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The disagreement coefficient of Hanneke has become a central data independent invariant in proving active learning rates. It has been shown in various ways that a concept class with low complexity together with a bound on the disagreement coefficient at an optimal solution allows active learning rates that are superior to passive learning ones. We present a different tool for pool based active learning which follows from the existence of a certain uniform version of low disagreement coefficient, but is not equivalent to it. In fact, we present two fundamental active learning problems of significant interest for which our approach allows nontrivial active learning bounds. However, any general purpose method relying on the disagreement coefficient bounds only fails to guarantee any useful bounds for these problems. The applications of interest are: Learning to rank from pairwise preferences, and clustering with side information (a.k.a. semisupervised clustering). The tool we use is based on the learner’s ability to compute an estimator of the difference between the loss of any hypothesis and some fixed “pivotal ” hypothesis to within an absolute error of at most ε times the disagreement measure (ℓ1 distance) between the two hypotheses. We prove that such an estimator implies the existence of a learning algorithm which, at each iteration, reduces its inclass excess risk to within a constant factor. Each iteration replaces the current pivotal hypothesis with the minimizer of the estimated loss difference function with respect to the previous pivotal hypothesis. The label complexity essentially becomes that of computing this estimator.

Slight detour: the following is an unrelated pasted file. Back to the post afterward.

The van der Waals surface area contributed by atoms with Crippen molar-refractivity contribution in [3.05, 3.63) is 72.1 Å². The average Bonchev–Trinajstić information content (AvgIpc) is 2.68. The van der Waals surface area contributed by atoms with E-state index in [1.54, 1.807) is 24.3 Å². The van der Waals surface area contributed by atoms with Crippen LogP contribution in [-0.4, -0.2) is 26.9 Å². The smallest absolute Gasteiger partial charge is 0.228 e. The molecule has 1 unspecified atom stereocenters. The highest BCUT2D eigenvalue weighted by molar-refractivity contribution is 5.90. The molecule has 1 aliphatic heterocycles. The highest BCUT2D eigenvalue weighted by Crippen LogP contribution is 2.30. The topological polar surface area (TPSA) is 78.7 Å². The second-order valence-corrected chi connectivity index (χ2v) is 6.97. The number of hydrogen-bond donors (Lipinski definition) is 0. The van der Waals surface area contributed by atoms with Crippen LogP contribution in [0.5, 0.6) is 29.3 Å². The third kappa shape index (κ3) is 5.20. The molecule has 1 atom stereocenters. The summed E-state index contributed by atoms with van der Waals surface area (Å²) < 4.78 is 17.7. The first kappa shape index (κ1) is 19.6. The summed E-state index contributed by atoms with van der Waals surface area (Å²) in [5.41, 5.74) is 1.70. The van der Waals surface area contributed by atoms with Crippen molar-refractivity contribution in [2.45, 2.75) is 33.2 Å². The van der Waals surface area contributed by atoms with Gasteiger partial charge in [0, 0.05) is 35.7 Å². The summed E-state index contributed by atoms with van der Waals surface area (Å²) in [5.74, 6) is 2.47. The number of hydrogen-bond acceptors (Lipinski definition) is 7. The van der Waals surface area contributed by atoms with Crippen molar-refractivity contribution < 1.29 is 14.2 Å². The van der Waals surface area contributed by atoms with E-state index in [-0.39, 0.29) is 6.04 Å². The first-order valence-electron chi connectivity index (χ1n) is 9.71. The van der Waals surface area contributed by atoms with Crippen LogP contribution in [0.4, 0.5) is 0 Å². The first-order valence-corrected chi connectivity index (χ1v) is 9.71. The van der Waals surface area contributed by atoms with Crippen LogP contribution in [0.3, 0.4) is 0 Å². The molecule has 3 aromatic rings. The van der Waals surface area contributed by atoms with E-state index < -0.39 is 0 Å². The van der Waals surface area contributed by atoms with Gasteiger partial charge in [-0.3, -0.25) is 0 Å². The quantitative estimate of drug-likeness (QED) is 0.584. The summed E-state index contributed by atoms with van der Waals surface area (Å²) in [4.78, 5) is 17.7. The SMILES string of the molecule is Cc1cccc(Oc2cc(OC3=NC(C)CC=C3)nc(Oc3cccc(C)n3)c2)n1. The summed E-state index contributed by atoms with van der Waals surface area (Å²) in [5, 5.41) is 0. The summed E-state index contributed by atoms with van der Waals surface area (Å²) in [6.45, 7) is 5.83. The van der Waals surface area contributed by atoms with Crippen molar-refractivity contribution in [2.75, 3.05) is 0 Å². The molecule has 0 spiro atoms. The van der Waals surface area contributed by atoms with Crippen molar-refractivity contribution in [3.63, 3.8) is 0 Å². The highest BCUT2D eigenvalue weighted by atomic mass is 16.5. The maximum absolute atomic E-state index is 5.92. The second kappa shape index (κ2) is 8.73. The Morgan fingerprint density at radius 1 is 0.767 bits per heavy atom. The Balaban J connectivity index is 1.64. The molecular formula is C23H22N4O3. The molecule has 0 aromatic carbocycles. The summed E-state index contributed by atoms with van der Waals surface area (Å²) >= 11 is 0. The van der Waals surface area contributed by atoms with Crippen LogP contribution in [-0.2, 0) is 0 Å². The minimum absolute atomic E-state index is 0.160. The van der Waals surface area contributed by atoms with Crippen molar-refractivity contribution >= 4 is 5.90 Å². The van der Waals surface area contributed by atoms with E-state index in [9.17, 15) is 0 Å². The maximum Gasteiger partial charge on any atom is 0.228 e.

Lower Bounds for Passive and Active Learning